Verse > Anthologies > Henry Wadsworth Longfellow, ed. > Poems of Places > Asia
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Henry Wadsworth Longfellow, ed.  Poems of Places: An Anthology in 31 Volumes.
Asia: Vols. XXI–XXIII.  1876–79.
 
Japan: Niphon (Nippon), the Island
The Journey of Tonase and Konami from Kamakura to Yamashina
From the Japanese
 
Anonymous translation

KONAMI
WHO first on thee, O fleeting world,
  Thy name bestowed, O Aska stream, I pray
  Thee tell me who art onwards whirled
Mid shifting sandbanks, so changeful is the way
  Of life to us from happ’ness hurled,—        5
A wavelet now hath touched thy well-known strand
  Whom Yenya welcomed as the bride
Of his esquire who long had sought her hand,
  Low-fallen with Yenya’s fall her pride!
She was betrothed, and Kakogawa’s child        10
  Fond hope deep in her being bore,
But adverse Fortune ne’er upon her smiled,
  No bridal gifts exchanged, no more
  By lover sought, her soul is sad.
 
TONASE
Peace, daughter, peace, thy mother bids thee haste
        15
  Towards Yamashina, where glad
By bridegroom thou shalt surely be embraced.
  Alas! a bride-train thus forlorn
Hath never yet in all the world been known;
  With doubt and grief my heart is torn,        20
Without attendant, mother and child alone,
  On foot must urge their weary way,
And strive Yamato’s far-off land to gain.
 
KONAMI
My body ’s white as snow, men say,
  The chilly winds with crimson hue it stain        25
  Such as the wild-plum’s flower make gay,
My fingers all are sore benumbed with cold,
  Apt name Kogoye Pass is thine:
O’er Satta’s ridge our further way we hold,
  Thence gazing back the curling line        30
All pensive watch of vaguely erring smoke
  That issueth from Fuji’s peak
And vanishing in the lofty sky is broke;
  How sweet if ’t were the bonfire’s reek
At threshold lit my welcome home a bride,        35
  How ’t would our sadness charm away!
With pines o’ergrown Matsbara’s plain so wide
  Now traversed crowded in the way,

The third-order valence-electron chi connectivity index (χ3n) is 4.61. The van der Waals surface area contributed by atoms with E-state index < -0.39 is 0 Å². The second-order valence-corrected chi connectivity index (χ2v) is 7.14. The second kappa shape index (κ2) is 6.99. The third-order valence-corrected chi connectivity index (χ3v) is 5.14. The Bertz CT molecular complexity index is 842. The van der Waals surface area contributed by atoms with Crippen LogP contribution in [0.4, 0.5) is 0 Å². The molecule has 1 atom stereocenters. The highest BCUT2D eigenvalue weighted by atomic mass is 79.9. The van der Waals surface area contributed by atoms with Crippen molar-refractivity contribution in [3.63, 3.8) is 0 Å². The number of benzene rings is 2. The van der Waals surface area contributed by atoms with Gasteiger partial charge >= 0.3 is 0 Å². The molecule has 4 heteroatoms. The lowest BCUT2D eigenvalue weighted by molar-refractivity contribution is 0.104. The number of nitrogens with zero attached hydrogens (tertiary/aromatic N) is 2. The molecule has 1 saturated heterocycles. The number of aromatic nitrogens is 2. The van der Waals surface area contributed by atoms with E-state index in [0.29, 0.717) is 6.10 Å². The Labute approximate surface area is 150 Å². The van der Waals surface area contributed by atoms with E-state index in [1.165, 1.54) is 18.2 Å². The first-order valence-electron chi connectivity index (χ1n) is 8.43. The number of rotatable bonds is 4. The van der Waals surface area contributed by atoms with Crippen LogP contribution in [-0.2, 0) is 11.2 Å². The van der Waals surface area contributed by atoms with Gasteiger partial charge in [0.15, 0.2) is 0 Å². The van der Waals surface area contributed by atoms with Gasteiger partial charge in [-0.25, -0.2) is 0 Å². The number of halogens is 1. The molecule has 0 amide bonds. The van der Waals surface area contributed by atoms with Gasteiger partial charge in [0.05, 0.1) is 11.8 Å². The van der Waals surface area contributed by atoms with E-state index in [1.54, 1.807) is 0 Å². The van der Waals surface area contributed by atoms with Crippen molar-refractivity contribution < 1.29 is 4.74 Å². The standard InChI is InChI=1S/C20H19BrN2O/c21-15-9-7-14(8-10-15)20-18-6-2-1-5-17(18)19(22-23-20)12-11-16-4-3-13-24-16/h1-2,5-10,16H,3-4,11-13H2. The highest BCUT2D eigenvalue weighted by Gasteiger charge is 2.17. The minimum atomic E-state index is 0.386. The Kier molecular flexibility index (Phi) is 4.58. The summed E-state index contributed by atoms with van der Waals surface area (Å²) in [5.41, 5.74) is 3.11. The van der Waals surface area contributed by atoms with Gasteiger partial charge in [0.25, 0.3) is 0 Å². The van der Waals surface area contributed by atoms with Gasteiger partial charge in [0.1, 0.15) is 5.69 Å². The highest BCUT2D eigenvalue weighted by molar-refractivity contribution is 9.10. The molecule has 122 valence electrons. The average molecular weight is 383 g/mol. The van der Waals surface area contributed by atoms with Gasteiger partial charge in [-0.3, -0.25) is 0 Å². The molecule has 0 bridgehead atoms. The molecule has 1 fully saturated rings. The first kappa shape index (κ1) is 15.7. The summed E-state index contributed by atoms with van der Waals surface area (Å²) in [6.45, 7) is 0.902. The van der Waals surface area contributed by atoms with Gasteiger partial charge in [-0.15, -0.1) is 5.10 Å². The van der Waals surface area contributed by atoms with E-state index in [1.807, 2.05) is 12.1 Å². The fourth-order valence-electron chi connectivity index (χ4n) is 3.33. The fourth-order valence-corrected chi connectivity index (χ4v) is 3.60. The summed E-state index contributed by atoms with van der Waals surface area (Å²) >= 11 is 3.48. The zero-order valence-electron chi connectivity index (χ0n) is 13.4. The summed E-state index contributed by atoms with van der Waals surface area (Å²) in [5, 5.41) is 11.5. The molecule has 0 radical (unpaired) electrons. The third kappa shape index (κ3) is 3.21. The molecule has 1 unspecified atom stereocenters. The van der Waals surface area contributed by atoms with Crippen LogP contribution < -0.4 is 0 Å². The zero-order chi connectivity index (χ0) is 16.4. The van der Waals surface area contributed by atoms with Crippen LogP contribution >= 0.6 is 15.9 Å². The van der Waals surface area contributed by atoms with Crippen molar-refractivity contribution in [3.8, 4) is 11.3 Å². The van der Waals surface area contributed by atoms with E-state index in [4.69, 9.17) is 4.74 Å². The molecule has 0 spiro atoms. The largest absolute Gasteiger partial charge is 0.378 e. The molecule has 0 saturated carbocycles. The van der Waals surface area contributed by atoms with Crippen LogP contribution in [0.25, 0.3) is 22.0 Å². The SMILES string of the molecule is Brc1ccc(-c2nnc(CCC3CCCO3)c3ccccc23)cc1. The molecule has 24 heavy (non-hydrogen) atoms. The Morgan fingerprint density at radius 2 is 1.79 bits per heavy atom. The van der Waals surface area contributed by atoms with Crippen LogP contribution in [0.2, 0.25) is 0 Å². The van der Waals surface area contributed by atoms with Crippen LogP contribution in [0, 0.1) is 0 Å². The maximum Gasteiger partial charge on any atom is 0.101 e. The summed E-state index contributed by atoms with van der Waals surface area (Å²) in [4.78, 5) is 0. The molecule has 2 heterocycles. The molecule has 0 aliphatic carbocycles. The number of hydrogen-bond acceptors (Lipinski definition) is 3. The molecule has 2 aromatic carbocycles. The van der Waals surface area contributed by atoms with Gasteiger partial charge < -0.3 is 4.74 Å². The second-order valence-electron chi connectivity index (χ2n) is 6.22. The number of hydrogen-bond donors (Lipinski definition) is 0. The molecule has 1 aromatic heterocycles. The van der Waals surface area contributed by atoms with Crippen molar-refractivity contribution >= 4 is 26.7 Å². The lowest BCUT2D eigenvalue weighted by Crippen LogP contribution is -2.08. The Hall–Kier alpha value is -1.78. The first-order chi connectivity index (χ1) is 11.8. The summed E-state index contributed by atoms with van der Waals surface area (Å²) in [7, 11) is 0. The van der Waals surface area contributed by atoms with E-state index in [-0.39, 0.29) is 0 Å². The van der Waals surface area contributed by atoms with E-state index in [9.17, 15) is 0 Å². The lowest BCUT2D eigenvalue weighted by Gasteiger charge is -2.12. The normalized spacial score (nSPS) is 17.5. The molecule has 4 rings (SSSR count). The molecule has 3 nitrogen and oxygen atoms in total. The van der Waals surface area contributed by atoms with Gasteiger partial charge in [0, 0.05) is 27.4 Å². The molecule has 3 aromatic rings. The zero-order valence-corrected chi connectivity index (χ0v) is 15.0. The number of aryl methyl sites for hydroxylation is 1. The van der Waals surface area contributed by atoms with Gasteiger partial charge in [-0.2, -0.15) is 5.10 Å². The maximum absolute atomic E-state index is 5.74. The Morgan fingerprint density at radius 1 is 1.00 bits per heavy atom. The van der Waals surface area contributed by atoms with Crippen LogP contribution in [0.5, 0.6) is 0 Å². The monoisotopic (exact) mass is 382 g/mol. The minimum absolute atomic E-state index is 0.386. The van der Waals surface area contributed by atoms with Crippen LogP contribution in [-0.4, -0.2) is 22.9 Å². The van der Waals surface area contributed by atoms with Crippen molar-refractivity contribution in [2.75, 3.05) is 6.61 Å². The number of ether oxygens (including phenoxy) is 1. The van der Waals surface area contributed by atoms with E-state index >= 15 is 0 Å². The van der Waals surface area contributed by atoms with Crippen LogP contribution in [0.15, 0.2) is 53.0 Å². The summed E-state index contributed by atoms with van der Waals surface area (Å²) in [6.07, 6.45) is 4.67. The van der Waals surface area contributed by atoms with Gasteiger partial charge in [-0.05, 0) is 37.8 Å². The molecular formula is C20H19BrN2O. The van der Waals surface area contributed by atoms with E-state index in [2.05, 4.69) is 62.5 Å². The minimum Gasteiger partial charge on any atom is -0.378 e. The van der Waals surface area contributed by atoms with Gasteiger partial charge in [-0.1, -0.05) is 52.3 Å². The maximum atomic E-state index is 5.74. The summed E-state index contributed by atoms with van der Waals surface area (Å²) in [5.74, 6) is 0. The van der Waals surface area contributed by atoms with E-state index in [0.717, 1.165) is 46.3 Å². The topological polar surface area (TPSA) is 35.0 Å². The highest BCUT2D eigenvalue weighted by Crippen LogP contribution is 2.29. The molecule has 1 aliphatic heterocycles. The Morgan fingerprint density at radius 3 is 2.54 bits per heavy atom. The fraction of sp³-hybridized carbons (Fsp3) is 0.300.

The sea-coast way, by some great Daimio’s train,
  I know not whose, how blithe and gay        40
They seem, ah! when shall we know joy again.
 
TONASE
  O would that Fortune smiling were
Upon us, proud thy bridal train should be:
  Than thee, none happier, none more fair;
Now yonder may we Sur’ga’s Fuchiu see,        45
  The omen cheers thy mother’s heart,
Her child shall yet the marriage pledge exchange,
  By husband yet be led apart,
In bridal bower sweet vows to interchange
  In tender whispers heard by none.        50
Narrows the path through the briers hardly seen,
  To parent as to child unknown,
Fain wouldst thou now on lover’s strong arm lean.
 
KONAMI
  On Mariko’s sunny bank we stand,
His rapid stream shall bear our griefs away,        55
  Dear mother; now on our right hand
High Utsu’s hill we leave behind, O, say
  Shall I my lord’s new pillow press,
Half sleeping, by a bridegroom’s arms embraced,
  What mighty cares my mind distress!        60
Ohoi river, thou whose waters haste
  In rapid tumult onwards sped,
As fleeting often is the love of man,
  Yet ’t is not fickleness I dread
In him I love, but ’neath misfortune’s ban        65
  Our love’s full flower can hardly blow.
Our feet upon Shiradska’s bridge now stand:
  Past Yoshida we further go
To Akasaka; our wearied limbs demand
  Repose; the beckoning women cry,        70
That throng the door of every inn, “Fair bride,
  To Kymid’s far-famed temple nigh,
To Otowa’s roaring falls choose you a guide;
  Say, lady, will you not delay,
Adore the temple’s deity and view        75
  How to the god the Pilgrims pay
With sacred dance and music homage due,
  And join in the applauding shout,
And share the merry throng’s loud happiness.”
  “Ah, no; I cannot linger; doubt        80
And fear us restless towards the city press.”
 
TONASE
  Right, daughter; were thy lover here,
  Three suppliants we would Ise’s god revere.
 
KONAMI
Thus we our clownish verses sing;
To Nar’migáta’s town we come. Success        85
  The happy name I trust may bring.
Ha! Atsta’s shrine descry we yonder,—yes,
  Full seven leagues across the bay.
Haul taut the sail, bend, mother, bend to the oar,
  With measured stroke,—away, away,—        90
Haste, mother, haste, far yet the further shore.
  Hark! as we steer how loud the cry.
Is it the scream of some tiny súdsu fly,
  Or is it rather the chirruping shriek
Of the grasshopper that, as the old song tells, doth cry        95
  Through the chilly nights when the hoar-frosts lie.
The even latens fast, and darksome night
  Us threatens ere we have attained
Yon nearing shore, while yet the day is light.
  O mother, every nerve be strained.        100
 
BOTH
How fierce the hail drives through the windy air;
  We cover from the storm our heads,
Now side by side our barques through the waters tear
  Now one the laggard other leads;
Sh-kame’s Hill we pass, awhile        105
At Seki rest, wherefrom the Eastern way
  Parts stretching south for many a mile,
The road that leads through Isé,—the merry play
  Of packhorse bells we hear as thee
We reach, Sudsuka, Ainotruchi’s peak,        110
  Rain-dimmed, now hardly may we see.
Rain ever dims, men say, its summit bleak.
  O Minaguchi,—the rocky vale
Of Ishite we next fatigued toil through,
  Pass Ohods’, Nii’s temple hail,        115
The hillside skirt, our further way pursue,
  And now a petty hamlet nigh
Yamashina,—our journey’s end,—descry.
 
 
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